CHEYENNE – A parent of a student in Laramie County School District 1 has given notice of his intent to sue the district over a recent decision to require students to wear masks to reduce the spread of COVID-19.
Jason Hoover hired a lawyer to send the district a letter challenging its policies. In the letter, Cheyenne attorney Cassie Craven cites the Wyoming Constitutional Health Care Freedom Amendment, the U.S. Constitution and one’s right to a free public education as reasons for challenging the school board’s decision.
Hoover is the parent of a student who has allegedly suffered impacts due to the mask requirement, but he said he made the decision to hire an attorney for reasons beyond just protecting his child’s health.
He sees the mask mandate as unconstitutional, which he said he can no longer accept.
“We all have a duty, particularly for our children,” he said, “to stand against lawlessness and to stand up and assert our rights.”
Craven has been retained to address those concerns. She expressed in her written warning to the LCSD1 administration she doesn’t believe there is a case to defend the mask mandate.
“When a state or local policy implicates a fundamental right through coercion, or otherwise, the strict scrutiny standard applies, and it is my belief you’ll never survive that legal hurdle,“ she stated in her letter. “In short, your actions against these children, when their parents and guardians have contrary wishes, is illegal, and we will make certain you answer for it.”
She even described a recent incident in which she said she believed the school may have committed battery, after allegedly forcing a student to continue to wear a mask when they showed symptoms of extreme anxiety.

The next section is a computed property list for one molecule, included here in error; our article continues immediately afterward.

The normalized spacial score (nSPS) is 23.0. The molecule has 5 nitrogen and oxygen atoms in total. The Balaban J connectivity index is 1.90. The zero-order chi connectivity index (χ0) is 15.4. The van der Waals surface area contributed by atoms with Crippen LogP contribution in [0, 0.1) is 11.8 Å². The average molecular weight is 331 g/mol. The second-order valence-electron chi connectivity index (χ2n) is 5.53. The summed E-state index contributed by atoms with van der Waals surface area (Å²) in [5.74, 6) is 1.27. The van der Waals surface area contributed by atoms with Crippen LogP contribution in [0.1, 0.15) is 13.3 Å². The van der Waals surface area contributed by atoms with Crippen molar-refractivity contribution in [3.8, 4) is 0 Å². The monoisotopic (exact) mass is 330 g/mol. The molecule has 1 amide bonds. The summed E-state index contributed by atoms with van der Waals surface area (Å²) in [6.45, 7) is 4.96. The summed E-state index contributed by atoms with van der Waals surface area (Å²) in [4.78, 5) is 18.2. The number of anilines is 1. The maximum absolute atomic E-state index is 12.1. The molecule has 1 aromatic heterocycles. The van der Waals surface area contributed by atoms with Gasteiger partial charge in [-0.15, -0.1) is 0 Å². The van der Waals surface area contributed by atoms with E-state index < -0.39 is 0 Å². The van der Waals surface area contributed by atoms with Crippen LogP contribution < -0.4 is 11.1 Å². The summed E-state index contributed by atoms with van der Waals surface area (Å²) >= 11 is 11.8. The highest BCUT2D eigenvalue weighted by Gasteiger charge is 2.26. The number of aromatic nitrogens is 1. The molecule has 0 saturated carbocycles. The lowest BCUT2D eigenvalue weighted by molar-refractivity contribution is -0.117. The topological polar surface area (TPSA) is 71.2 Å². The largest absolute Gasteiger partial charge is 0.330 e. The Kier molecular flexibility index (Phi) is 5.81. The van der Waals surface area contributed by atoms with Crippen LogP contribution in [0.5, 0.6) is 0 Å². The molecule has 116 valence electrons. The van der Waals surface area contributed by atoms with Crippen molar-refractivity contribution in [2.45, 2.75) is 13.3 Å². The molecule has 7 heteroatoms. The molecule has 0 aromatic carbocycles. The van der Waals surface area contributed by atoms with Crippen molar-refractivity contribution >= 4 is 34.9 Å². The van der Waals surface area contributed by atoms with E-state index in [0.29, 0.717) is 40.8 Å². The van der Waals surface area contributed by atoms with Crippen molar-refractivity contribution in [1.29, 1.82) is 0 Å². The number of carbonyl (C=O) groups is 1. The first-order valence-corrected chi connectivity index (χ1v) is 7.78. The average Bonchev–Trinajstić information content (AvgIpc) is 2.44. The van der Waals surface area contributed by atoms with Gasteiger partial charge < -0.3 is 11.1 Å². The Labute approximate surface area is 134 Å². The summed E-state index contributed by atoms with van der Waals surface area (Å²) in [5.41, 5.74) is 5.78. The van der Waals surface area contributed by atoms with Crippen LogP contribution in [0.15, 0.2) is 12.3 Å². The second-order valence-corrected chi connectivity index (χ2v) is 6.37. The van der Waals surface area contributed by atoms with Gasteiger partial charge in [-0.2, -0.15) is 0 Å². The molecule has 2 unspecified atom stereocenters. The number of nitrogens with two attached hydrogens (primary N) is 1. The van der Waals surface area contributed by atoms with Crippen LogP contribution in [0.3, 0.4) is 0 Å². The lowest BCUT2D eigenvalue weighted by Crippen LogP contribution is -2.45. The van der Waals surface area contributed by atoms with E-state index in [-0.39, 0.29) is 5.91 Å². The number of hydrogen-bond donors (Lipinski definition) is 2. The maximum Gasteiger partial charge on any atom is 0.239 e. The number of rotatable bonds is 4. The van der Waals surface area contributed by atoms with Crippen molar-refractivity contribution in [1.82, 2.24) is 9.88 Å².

Hoover is not the only parent to object to the recent decision by the board, but he is one of the first to hire an attorney. The letter to the administration is not an official complaint, though it is a warning of future legal action for damages and claims allowable by law.
“A good cowboy tells somebody they need to be prepared,” he said Friday.
Hoover had not received a response from the Board of Trustees or members of the administration as of Friday afternoon, but LCSD1 Superintendent Margaret Crespo said the legal notice has been sent to the school district’s attorneys.
Crespo said, at the moment, there is no plan to remove the mask requirement from schools in Cheyenne. She said officials are waiting for COVID-19 cases to decrease, as well as for the local health department to update the transmission risk levels to moderate or low.
COVID cases are decreasing across the district since the mask mandate went into place. At the end of the week, there were 39 students and six staff members who tested positive. Less than 30 other students were quarantined. A week earlier, LCSD1 reported 92 positive cases in a single week.
Crespo said she encourages families to reach out with any concerns, though, and suggests parents look into the medical waiver for masks. Out of the 14,000 students in the district, there have only been 19 waiver applications for students, and 15 of those were accepted.
“We are trying very hard to work with families along the way and their medical professionals,” she said.
Hoover said a medical waiver should not be necessary for parents, because it is a waiver to an unlawful action. He said he has tried to cooperate and show compassion for officials by working with the system and attending board meetings, but there have been no changes.
Since there is no law, as well as no current mask mandate at the county or state level, he said the board has overstepped its bounds by requiring masks.
“Are we going to choose the law?” he said. “As for me, in my house, we will choose the law.”